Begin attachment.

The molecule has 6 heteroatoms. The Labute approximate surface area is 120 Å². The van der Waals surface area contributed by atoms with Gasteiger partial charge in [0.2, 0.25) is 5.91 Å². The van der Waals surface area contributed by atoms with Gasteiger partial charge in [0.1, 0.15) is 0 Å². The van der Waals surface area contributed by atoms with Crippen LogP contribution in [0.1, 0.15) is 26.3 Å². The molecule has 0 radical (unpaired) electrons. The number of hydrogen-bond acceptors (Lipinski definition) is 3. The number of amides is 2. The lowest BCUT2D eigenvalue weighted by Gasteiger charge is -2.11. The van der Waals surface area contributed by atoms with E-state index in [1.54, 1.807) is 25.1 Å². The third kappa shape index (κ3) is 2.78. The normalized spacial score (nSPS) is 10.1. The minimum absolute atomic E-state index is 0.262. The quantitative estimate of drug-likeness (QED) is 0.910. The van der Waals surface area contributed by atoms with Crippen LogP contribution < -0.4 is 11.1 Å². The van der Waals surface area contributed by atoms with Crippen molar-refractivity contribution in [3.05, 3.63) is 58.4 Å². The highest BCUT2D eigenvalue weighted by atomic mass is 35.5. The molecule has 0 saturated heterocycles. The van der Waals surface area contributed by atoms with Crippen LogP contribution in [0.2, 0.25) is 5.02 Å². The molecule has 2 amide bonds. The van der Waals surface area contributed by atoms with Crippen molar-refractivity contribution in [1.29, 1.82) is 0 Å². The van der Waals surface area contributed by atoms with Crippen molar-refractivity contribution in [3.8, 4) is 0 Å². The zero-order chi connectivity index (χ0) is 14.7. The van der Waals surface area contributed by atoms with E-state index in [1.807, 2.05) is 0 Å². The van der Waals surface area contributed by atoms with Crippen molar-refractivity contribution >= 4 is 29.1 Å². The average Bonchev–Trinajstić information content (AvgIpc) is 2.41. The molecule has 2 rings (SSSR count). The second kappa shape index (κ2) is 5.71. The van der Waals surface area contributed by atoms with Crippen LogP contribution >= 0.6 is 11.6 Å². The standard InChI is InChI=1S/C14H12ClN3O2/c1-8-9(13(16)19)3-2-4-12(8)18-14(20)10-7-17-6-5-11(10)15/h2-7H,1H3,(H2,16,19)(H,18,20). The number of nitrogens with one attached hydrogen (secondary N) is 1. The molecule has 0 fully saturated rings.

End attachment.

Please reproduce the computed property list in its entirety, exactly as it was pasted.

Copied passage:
The molecule has 6 heteroatoms. The Labute approximate surface area is 120 Å². The van der Waals surface area contributed by atoms with Gasteiger partial charge in [0.2, 0.25) is 5.91 Å². The van der Waals surface area contributed by atoms with Gasteiger partial charge in [0.1, 0.15) is 0 Å². The van der Waals surface area contributed by atoms with Crippen LogP contribution in [0.1, 0.15) is 26.3 Å². The molecule has 0 radical (unpaired) electrons. The number of hydrogen-bond acceptors (Lipinski definition) is 3. The number of amides is 2. The lowest BCUT2D eigenvalue weighted by Gasteiger charge is -2.11. The van der Waals surface area contributed by atoms with E-state index in [1.54, 1.807) is 25.1 Å². The third kappa shape index (κ3) is 2.78. The normalized spacial score (nSPS) is 10.1. The minimum absolute atomic E-state index is 0.262. The quantitative estimate of drug-likeness (QED) is 0.910. The van der Waals surface area contributed by atoms with Crippen LogP contribution < -0.4 is 11.1 Å². The van der Waals surface area contributed by atoms with Crippen molar-refractivity contribution in [3.05, 3.63) is 58.4 Å². The highest BCUT2D eigenvalue weighted by atomic mass is 35.5. The molecule has 0 saturated heterocycles. The van der Waals surface area contributed by atoms with Crippen LogP contribution in [0.2, 0.25) is 5.02 Å². The molecule has 2 amide bonds. The van der Waals surface area contributed by atoms with Crippen molar-refractivity contribution in [1.29, 1.82) is 0 Å². The van der Waals surface area contributed by atoms with Crippen molar-refractivity contribution in [3.8, 4) is 0 Å². The zero-order chi connectivity index (χ0) is 14.7. The van der Waals surface area contributed by atoms with E-state index in [1.807, 2.05) is 0 Å². The van der Waals surface area contributed by atoms with Crippen molar-refractivity contribution >= 4 is 29.1 Å². The average Bonchev–Trinajstić information content (AvgIpc) is 2.41. The molecule has 2 rings (SSSR count). The second kappa shape index (κ2) is 5.71. The van der Waals surface area contributed by atoms with Crippen LogP contribution >= 0.6 is 11.6 Å². The standard InChI is InChI=1S/C14H12ClN3O2/c1-8-9(13(16)19)3-2-4-12(8)18-14(20)10-7-17-6-5-11(10)15/h2-7H,1H3,(H2,16,19)(H,18,20). The number of nitrogens with one attached hydrogen (secondary N) is 1. The molecule has 0 fully saturated rings.